One time she was doing something really stupid and hurtful and I flat out told her “you either know what you are doing is wrong and that makes you evil, or you don’t know what you are doing is wrong and that makes you clueless”.

        That ingrained since of entitlement makes getting what they want or doing what they want so strong the damage done to others just doesn’t bother them. They just don’t care. I am so glad I am not like that. Its just to bad I fell in love with her in the first place, but she was exciting and fun. The feeling of being used and taken advantage of by someone you trusted is just really hurtful, especially after all that you have done for them. That’s the hardest part for me. All the nonsense I put up with for so long and when you finally just tell them you are not taking the nonsense anymore they leave. But first they tear you down emotionally, physically, and mentally, just for fun of course.

        Its to bad we don’t have one of those “system restore” buttons in our brains like our computer has. You know, if you download something onto your computer or some other problem pops up, you go to system restore and your computer will reset to a previous date. If I could just restore my mental, emotional, and physical state to what it was 15 years ago that would make things so much easier.

  16. Fellow Survivor

    I am laying in bed this morning having my conversation with God asking “what next?” Asking to be motivated again. Asking for guidance about what I am supposed to do next. Asking for mercy. In Samuel, King David is having a particularly hard time and he is telling the prophets basically ” let God do with me whatever he thinks is right to him” That’s sort of where I am now. I don’t understand why this is happening to me, I don’t feel I deserve it. I have raised a daughter up to follow The Lord with a gracious heart, I have always believed in Him beginning earnestly when I was about 13. So why is this happening to me? That is the question I struggle with today.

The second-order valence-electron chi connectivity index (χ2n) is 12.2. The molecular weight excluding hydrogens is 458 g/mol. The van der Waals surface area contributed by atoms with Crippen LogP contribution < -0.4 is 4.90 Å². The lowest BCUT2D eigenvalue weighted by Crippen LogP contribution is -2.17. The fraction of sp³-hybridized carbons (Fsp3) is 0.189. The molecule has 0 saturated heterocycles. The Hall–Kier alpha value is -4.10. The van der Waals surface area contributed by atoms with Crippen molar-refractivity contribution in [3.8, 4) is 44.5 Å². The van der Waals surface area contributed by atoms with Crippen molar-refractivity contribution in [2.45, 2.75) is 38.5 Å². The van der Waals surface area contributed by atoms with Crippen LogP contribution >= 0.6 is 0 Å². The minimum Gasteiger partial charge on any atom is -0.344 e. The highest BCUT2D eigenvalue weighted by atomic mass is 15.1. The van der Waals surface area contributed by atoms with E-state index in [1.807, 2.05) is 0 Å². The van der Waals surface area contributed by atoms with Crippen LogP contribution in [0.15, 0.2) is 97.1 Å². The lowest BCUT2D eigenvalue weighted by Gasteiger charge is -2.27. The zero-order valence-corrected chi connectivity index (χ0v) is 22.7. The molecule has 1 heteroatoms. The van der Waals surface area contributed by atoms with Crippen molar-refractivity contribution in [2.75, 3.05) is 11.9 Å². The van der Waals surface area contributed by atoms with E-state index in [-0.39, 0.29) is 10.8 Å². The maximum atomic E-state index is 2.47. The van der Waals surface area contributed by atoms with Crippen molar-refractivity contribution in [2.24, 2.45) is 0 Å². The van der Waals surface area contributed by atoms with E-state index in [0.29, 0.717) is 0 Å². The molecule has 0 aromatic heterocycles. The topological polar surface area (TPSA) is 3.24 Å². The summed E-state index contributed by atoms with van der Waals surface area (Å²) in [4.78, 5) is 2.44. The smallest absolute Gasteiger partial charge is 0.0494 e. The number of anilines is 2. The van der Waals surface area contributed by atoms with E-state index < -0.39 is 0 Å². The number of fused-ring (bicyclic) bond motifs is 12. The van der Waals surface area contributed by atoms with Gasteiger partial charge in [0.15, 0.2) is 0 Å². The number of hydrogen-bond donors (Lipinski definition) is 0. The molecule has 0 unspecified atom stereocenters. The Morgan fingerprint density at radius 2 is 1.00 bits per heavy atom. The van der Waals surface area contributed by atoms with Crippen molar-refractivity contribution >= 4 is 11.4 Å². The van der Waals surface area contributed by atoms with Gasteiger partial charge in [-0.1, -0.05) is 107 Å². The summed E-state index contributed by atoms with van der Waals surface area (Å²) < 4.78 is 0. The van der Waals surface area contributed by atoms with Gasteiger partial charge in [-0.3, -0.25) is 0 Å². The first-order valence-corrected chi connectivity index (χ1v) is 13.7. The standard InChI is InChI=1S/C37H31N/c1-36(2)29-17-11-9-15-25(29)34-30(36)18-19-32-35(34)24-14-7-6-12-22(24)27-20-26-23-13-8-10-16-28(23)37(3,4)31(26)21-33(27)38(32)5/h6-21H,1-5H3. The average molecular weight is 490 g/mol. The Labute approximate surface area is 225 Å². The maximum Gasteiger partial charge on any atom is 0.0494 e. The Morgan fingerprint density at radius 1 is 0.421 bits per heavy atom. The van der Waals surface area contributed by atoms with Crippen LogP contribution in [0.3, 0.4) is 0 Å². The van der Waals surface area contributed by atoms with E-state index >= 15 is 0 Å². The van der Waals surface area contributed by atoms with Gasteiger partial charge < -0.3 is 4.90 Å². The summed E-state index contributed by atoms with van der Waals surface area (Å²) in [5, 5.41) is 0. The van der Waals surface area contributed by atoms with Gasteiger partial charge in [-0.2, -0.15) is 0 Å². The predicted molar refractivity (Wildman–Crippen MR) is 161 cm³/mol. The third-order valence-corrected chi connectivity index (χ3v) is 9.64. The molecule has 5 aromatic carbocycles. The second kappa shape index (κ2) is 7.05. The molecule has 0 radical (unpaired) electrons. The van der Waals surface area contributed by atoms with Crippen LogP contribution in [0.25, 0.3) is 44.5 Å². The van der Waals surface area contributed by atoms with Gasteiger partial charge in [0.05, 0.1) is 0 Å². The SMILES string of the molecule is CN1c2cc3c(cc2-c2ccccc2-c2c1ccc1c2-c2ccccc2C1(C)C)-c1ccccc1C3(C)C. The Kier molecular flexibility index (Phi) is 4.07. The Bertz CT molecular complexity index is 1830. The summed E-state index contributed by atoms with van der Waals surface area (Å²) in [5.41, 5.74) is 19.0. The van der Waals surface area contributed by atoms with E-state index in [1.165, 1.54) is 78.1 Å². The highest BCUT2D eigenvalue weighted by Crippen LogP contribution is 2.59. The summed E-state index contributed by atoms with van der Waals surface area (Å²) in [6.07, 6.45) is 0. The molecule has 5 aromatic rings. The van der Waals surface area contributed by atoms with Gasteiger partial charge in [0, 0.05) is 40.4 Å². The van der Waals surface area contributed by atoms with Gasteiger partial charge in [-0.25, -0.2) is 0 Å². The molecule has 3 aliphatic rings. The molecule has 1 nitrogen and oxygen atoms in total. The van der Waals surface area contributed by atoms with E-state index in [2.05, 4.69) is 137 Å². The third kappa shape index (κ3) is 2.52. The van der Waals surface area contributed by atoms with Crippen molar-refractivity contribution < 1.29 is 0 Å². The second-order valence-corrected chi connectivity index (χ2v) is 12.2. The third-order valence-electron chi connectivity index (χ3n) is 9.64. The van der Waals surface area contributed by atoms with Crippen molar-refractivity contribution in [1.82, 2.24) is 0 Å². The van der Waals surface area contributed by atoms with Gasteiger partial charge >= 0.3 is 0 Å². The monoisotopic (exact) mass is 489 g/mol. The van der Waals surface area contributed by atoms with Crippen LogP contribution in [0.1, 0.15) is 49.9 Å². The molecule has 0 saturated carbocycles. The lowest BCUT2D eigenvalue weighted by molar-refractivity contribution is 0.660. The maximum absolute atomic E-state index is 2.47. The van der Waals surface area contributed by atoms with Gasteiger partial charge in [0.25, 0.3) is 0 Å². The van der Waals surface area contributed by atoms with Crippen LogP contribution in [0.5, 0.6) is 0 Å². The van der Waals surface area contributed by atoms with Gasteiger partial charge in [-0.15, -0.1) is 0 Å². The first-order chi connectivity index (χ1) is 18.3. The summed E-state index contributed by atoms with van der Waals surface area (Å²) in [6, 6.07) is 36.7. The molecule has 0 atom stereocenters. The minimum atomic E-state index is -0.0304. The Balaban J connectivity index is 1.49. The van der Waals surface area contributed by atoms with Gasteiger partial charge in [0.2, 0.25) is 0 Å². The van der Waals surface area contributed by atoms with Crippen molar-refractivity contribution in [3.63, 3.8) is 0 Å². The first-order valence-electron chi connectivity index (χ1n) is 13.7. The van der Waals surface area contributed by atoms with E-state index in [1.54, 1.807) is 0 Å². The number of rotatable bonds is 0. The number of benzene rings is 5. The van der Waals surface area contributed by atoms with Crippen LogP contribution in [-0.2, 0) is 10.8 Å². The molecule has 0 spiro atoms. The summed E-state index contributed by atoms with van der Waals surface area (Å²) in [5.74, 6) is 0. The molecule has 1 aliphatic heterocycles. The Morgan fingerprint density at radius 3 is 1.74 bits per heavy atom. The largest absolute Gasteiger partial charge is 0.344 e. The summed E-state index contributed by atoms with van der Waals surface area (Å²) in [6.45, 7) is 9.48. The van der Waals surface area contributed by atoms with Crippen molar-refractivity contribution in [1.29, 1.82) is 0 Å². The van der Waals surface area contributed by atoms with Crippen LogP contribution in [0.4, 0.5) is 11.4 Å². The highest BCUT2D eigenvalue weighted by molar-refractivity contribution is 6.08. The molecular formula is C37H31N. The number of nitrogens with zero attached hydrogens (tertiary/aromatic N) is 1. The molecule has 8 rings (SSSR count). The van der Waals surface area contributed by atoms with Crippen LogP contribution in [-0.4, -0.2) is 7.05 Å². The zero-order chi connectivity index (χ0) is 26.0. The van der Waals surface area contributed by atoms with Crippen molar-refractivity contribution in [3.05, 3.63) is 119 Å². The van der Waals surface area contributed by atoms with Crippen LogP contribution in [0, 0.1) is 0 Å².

One of my favorite bible stories is about the man who approached Jesus and asked ” If you can heal my daughter” or something like that and Jesus incredulously retorts “IF I CAN?” The poor guy just asked God himself “if he could do something” Like God has limits or something. I always get a kick out of that story. But the young man then says ” I believe, help my disbelief” That is where I am now spiritually, ” I believe, help my disbelief”

    • Helen

      Fellow Survivor: I’m getting better. As I move forward these two weeks when I walked away, I have less and less of those moments. I set a goal of three projects a day to complete, I can do more if there’s time and energy, I stay at three. I tell myself everyday there is joy in these ‘chores’ and the things I do, no matter how big or small because I ‘get’ to do them. I get to help a family member, I get to take care of my home, my horses, my pets. I get to do a lot of things now instead of being blindsided by another’s disregard, disrespect, dishonor of me. I lead now w/God’s love and guidance. I ask less and less ‘why?’ and ‘what did I do to be hurt like this by someone who says he loves me?’ The disbelief is fading and joy and gratitude are taking it’s place. This is God’s promise for me for healing.

  17. Penny